Date of Award

Summer 2021

Document Type

Open Access Dissertation

Department

Health Promotion, Education and Behavior

First Advisor

Andrew Kaczynski

Abstract

The purpose of this study was to assess whether neighborhood socioeconomic status (SES), walkability, and green space impacts fall and fracture incidence among postmenopausal women, and to assess important modifiers for these relationships, such as fall history, physical activity, physical impairment, race/ethnicity, and rurality. Data from the Women’s Health Initiative study from 1993 to 2012 (N=161,808) was used.

SES had a significant relationship with falling after adjustment (intermediate vs low SES OR=0.99, p=0.0309; high vs low SES OR=0.99, p=0.1192). Study arm participation and fall frequency at baseline significantly modified this relationship. Walkability had a significant relationship with falling incidence after adjustment (intermediate vs low walkability OR=0.99, p=0.0813; high vs low walkability OR=0.99, p=0.0067) and study arm participation and race/ethnicity significantly modified the relationship. Green space had a significant relationship with falling after adjustment (intermediate vs low green space OR=0.99, p=0.0813; high vs low green space OR=0.99, p=0.0323) and study arm participation significantly modified this relationship.

SES did not have a significant relationship with total fracture after adjustment, although fall frequency at baseline was a significant modifier for this relationship. SES had a significant relationship with hip fracture after adjustment for important covariates (intermediate vs low SES HR=0.98, p=0.5105; high vs low SES HR=0.91, p=0.0052). Study arm participation significantly modified this relationship. Walkability had a significant relationship with total fracture after adjustment (intermediate vs low walkability HR=1.04, p<.0001; high vs low walkability HR=0.98, p=0.0187). Race/ethnicity and rurality significantly modified this relationship. Walkability did not have a significant relationship with hip fracture after adjustment, although study arm participation and physical functioning status modified this relationship. Green space had a significant relationship with total fracture after adjustment (intermediate vs low green space HR=1.08, p<.0001; high vs low green space HR=1.10, p<.0001). Green space did not have a significant relationship with hip fracture after adjustment, although study arm participation modified this relationship.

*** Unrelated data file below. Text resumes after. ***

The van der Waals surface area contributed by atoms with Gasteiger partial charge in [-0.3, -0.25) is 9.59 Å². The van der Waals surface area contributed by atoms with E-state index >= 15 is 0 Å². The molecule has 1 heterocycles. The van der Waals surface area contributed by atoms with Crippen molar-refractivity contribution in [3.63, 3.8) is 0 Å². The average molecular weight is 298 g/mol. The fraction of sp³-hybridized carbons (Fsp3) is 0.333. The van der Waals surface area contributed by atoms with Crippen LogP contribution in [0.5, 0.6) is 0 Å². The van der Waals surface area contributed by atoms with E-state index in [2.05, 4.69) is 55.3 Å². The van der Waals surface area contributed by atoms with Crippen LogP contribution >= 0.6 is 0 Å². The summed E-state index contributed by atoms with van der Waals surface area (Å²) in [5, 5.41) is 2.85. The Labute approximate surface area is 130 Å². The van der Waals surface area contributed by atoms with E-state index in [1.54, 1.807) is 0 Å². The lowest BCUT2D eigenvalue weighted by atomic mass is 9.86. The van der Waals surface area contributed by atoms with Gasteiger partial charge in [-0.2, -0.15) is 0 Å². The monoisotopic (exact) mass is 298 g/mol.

Results from this longitudinal study showed neighborhood SES, walkability, and green space impact falling and fracture risk. Uncovering relationships between outdoor environments and falling and fracture is important for encouraging independent aging.

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